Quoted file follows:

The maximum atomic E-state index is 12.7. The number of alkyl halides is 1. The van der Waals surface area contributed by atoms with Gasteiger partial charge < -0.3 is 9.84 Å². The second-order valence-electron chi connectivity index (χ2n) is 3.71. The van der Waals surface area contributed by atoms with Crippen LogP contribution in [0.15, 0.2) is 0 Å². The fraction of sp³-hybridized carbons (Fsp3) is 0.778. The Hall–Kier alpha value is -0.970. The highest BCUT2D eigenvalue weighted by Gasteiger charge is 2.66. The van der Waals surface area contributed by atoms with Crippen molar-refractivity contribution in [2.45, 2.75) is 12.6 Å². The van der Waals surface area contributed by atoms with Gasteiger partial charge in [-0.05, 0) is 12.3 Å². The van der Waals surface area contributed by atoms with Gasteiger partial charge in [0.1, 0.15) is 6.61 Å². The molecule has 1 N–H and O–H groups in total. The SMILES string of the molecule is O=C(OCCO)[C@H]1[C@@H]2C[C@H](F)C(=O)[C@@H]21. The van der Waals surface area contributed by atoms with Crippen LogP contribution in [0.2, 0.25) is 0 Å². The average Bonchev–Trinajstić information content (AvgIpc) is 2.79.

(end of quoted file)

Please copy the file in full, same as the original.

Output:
The maximum atomic E-state index is 12.7. The number of alkyl halides is 1. The van der Waals surface area contributed by atoms with Gasteiger partial charge < -0.3 is 9.84 Å². The second-order valence-electron chi connectivity index (χ2n) is 3.71. The van der Waals surface area contributed by atoms with Crippen LogP contribution in [0.15, 0.2) is 0 Å². The fraction of sp³-hybridized carbons (Fsp3) is 0.778. The Hall–Kier alpha value is -0.970. The highest BCUT2D eigenvalue weighted by Gasteiger charge is 2.66. The van der Waals surface area contributed by atoms with Crippen molar-refractivity contribution in [2.45, 2.75) is 12.6 Å². The van der Waals surface area contributed by atoms with Gasteiger partial charge in [-0.05, 0) is 12.3 Å². The van der Waals surface area contributed by atoms with Gasteiger partial charge in [0.1, 0.15) is 6.61 Å². The molecule has 1 N–H and O–H groups in total. The SMILES string of the molecule is O=C(OCCO)[C@H]1[C@@H]2C[C@H](F)C(=O)[C@@H]21. The van der Waals surface area contributed by atoms with Crippen LogP contribution in [0.2, 0.25) is 0 Å². The average Bonchev–Trinajstić information content (AvgIpc) is 2.79.